But 11 days after disappointed fans at Citi Field booed him like a villain, the Dark Knight was back - at least for one afternoon.

Harvey retired Todd Frazier on a foulout and J.B. Shuck on a grounder to escape trouble, Neil Walker homered off Jose Quintana on the second pitch of the bottom half and the New York Mets beat Chicago 1-0 Monday to send the reeling White Sox to their seventh straight loss.

"Today's a big first step," Mets manager Terry Collins said.

Addison Reed and Jeurys Familia got six straight outs to complete the two-hitter, preserving Harvey's first win since May 8. Harvey struck out six, walked two and threw four pitches of 98-98.5 mph after not topping 97.5 mph previously this season. He threw 61 of 87 pitches for strikes (see full recap).

Mallex Smith's 3-run triple powers Braves past Giants
ATLANTA -- Mike Foltynewicz is showing he can be more than just a fastball pitcher - and that he can be part of the Braves' long-term rotation.

Foltynewicz continued his recent upswing by allowing only three hits and one run in six-plus innings, Mallex Smith hit a three-run triple and Atlanta beat Jeff Samardzija and the San Francisco Giants 5-3 on Monday.

The Braves survived San Francisco's two-run, ninth-inning rally. They have won three of four and are 5-21 at home, still easily the worst in the majors.

Foltynewicz (2-2) gave up a leadoff homer to Brandon Belt in the second inning, but allowed only one other runner to advance to second.

Foltynewicz, 24, has had other recent strong starts, including eight scoreless innings in a 5-0 win at Kansas City on May 14. His start on Monday may have been his most impressive demonstration of altering the speeds of his fastball while mixing in a curveball and slider (see full recap).

Locke tosses three-hit shutout against Marlins
MIAMI -- Jeff Locke tossed a three-hitter and the Pittsburgh Pirates beat the Miami Marlins 10-0 on Monday night.

Gregory Polanco's grand slam, Sean Rodriguez's two-run homer, and David Freese's four hits helped power the offense for the Pirates, who won the first of a four-game series in Miami. The first two games were originally scheduled to be played in Puerto Rico, but were moved due to concerns of the Zika virus.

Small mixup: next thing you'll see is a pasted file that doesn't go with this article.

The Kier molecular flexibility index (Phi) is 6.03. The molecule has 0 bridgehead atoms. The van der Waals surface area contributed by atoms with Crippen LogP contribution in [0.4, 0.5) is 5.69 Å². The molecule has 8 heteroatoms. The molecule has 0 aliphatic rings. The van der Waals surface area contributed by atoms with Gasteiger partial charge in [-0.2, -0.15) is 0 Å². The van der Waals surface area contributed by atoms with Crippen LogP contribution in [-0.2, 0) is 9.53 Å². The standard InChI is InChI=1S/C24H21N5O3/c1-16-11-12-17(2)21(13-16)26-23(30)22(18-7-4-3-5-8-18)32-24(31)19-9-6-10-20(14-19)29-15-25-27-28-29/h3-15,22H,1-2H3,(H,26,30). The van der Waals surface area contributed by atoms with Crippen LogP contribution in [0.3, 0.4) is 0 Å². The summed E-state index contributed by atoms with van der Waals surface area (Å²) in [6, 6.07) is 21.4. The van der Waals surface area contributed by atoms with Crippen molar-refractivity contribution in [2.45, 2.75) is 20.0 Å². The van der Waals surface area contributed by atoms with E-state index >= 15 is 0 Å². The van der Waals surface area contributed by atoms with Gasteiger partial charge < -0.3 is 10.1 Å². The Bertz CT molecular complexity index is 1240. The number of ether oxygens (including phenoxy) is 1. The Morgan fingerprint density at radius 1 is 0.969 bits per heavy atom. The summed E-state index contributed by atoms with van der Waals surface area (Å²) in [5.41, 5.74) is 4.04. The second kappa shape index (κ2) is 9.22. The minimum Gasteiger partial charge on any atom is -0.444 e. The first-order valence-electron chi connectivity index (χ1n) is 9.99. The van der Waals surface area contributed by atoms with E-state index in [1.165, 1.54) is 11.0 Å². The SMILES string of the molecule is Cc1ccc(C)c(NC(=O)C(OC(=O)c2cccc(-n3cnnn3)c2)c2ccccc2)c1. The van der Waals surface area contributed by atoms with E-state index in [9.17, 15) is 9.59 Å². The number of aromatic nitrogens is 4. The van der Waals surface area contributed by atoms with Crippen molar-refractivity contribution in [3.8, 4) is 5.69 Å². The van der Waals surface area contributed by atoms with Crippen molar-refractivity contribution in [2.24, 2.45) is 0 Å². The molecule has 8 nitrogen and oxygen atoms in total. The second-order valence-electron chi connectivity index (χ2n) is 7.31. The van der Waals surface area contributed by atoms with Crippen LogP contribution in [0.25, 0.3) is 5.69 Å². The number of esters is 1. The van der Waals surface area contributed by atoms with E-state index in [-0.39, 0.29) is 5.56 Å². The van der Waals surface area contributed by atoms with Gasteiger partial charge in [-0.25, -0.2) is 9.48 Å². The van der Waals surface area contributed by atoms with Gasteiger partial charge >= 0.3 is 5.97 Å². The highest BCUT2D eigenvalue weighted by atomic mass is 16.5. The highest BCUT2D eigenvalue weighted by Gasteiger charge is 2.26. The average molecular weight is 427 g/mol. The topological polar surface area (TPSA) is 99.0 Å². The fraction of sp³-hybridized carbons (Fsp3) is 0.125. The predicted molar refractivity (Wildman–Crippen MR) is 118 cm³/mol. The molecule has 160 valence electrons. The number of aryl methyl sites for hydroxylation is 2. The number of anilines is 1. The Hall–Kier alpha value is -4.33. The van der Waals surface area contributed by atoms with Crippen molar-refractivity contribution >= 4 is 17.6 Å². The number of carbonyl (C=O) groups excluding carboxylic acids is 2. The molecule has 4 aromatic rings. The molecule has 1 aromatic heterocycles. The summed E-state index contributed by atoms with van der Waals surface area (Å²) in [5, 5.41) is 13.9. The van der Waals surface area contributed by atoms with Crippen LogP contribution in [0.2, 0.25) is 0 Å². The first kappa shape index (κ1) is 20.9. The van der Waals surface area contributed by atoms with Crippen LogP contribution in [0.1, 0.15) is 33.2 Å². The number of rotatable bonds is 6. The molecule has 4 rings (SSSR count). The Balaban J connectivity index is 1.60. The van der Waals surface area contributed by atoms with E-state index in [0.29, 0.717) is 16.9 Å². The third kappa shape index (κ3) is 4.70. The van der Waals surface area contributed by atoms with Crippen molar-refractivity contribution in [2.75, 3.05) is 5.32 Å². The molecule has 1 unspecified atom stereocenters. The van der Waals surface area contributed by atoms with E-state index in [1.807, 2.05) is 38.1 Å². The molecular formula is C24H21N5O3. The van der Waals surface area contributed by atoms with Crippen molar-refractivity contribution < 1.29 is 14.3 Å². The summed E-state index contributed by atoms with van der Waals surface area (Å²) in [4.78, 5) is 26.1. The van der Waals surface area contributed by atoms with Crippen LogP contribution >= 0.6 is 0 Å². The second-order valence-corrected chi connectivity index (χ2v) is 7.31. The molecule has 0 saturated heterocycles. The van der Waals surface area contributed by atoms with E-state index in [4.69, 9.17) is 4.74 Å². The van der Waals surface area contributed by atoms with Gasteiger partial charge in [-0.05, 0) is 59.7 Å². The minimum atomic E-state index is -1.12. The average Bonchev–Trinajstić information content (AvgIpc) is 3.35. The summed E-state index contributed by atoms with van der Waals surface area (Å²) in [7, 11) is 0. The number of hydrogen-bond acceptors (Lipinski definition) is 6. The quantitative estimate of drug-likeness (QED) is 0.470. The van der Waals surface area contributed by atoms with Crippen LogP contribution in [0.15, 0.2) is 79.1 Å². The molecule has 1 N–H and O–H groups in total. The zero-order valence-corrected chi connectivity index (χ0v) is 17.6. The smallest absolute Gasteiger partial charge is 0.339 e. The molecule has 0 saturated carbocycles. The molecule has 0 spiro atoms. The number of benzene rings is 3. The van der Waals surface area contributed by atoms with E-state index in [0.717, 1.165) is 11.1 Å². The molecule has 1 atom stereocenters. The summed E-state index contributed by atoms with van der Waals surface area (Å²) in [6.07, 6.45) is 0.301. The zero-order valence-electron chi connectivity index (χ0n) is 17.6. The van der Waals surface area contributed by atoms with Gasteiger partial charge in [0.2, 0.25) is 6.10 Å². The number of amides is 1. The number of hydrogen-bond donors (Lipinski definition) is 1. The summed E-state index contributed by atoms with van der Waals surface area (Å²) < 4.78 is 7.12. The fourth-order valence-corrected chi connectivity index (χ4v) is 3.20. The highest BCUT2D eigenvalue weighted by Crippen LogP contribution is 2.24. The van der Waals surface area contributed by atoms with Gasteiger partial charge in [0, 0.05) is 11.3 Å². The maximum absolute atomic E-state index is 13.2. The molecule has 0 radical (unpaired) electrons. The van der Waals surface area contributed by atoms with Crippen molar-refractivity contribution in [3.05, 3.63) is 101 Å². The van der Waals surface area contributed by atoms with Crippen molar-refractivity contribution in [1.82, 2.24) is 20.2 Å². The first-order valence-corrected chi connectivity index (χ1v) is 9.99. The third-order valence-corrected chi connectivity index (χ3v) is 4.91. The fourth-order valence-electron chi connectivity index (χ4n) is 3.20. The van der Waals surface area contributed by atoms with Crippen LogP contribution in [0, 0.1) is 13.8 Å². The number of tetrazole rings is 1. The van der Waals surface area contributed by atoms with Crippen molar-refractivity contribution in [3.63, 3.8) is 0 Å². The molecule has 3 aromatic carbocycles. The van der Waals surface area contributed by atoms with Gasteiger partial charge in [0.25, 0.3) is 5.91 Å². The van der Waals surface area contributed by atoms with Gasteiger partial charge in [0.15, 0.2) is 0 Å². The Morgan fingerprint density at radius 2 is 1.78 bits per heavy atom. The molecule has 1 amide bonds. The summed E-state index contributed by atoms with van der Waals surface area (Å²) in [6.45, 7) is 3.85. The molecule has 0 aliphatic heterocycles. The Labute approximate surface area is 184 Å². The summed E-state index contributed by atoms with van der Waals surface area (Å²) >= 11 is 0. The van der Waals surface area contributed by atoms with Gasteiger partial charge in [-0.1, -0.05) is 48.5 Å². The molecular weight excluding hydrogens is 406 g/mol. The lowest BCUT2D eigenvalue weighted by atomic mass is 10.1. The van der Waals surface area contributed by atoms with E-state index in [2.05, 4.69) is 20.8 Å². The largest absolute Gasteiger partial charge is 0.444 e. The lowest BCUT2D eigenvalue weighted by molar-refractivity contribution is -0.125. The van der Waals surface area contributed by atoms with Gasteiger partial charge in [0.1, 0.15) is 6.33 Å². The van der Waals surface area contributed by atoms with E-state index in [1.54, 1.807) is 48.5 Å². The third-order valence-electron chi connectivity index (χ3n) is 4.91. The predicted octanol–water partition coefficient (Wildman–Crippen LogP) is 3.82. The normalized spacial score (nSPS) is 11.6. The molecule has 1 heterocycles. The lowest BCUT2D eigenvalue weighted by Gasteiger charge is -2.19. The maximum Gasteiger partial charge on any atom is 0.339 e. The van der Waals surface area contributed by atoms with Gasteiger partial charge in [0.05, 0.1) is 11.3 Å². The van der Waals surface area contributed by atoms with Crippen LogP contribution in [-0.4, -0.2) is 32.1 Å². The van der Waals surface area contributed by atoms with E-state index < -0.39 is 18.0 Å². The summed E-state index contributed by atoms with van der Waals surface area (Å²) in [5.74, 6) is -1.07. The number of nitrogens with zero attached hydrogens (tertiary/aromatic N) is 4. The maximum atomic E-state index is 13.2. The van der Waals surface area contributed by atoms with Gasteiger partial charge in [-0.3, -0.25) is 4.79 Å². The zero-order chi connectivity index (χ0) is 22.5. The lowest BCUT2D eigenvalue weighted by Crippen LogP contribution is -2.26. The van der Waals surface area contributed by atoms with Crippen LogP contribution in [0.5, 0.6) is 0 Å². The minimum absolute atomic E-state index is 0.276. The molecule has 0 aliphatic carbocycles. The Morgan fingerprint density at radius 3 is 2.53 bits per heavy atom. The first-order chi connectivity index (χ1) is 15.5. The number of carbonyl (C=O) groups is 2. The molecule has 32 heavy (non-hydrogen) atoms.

Locke (4-3) struck out one and did not walk a batter while throwing 67 of 105 pitches for strikes. It was his first complete game in 101 career starts. Locke retired 19 straight at one point and needed just six pitches to get through the seventh inning.

The announced crowd of 10,856 was a season-low for the Marlins, who entered the day averaging just under 20,000.

Gary Bettman talks NHL expansion, missing Ed Snider's presence, 2018 Winter Olympics

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Gary Bettman talks NHL expansion, missing Ed Snider's presence, 2018 Winter Olympics

PITTSBURGH -- NHL Commissioner Gary Bettman offered no clues on Monday during his annual Stanley Cup Final address as to the state of NHL expansion or the current odds that Las Vegas gets a franchise.
 
The league’s Board of Governors will meet on June 22 to make a decision on expansion. The earliest a team(s) could play would be 2017-18.
 
Quebec City is also in the running, but the value of the Canadian dollars weighs heavily against another team being added north of the border at the moment.
 
If a Vegas franchise is added, it would have a direct impact on Pacific Division clubs such as the Sharks, who take on the Penguins in Game 1 of the Stanley Cup Final Monday night at CONSOL Energy Center.
 
Bettman refused to “handicap” the situation but said he expected to know at least a week in advance as to what the committee’s recommendation will be.
 
Deputy Commissioner Bill Daly said there are “a lot of on-going” issues related to expansion and some involve input from third parties.
 
“We’ve made good progress ... it hasn’t been quick progress,” Daly said.
 
Asked about rumors of the NFL, specifically the Oakland Raiders, going to Vegas and what that impact would mean to hockey, Bettman said he hasn’t even broached the topic of having two pro sports there with NFL Commissioner Roger Goodell or even considered such.
 
“If the NFL comes to Vegas at some point, so be it,” Bettman said. “We’re judging the application we have before us on the merits of that application.”
 
Bettman said the thought the NFL moving to Vegas, in his opinion, wasn’t “anywhere close to a done deal.”
 
Daly added that even if there is movement by the NFL toward Vegas, it would not be seen as a “deterrent” to the NHL expanding there.
 
Snider not replaced
Bettman said that former Flyers chairman Ed Snider’s spot on the 10-person executive and competition committees has not been filled since Snider's death in April.
 
Snider was an original member of the league’s competition committee and the only owner on it.
 
“He was a great owner and is terribly missed,” Bettman said.

More Olympic issues  
IOC President Thomas Bach and IIHF President Rene Fasel have gone on record they want to end paying the out-of-pocket expenses for NHL players to attend the Olympics.
 
That’s a non-starter for the NHL if both organizations want participation of the NHL's players at the 2018 Winter Olympics in South Korea. The practice of subsidy has been in effect for the past five Winter Olympics.
 
“If they are unable to resolve the issue, I have no doubt it will have an impact on our decision,” Bettman said, adding the NHL would have to take a hard look at continued Olympic participation since its member clubs aren’t interested in putting up the “many, many millions” it would take to make up the financial gap.
 
Whenever there is change in the IOC leadership, Bettman said, there are always discussions of whether some sports, such as hockey, should receive subsidies.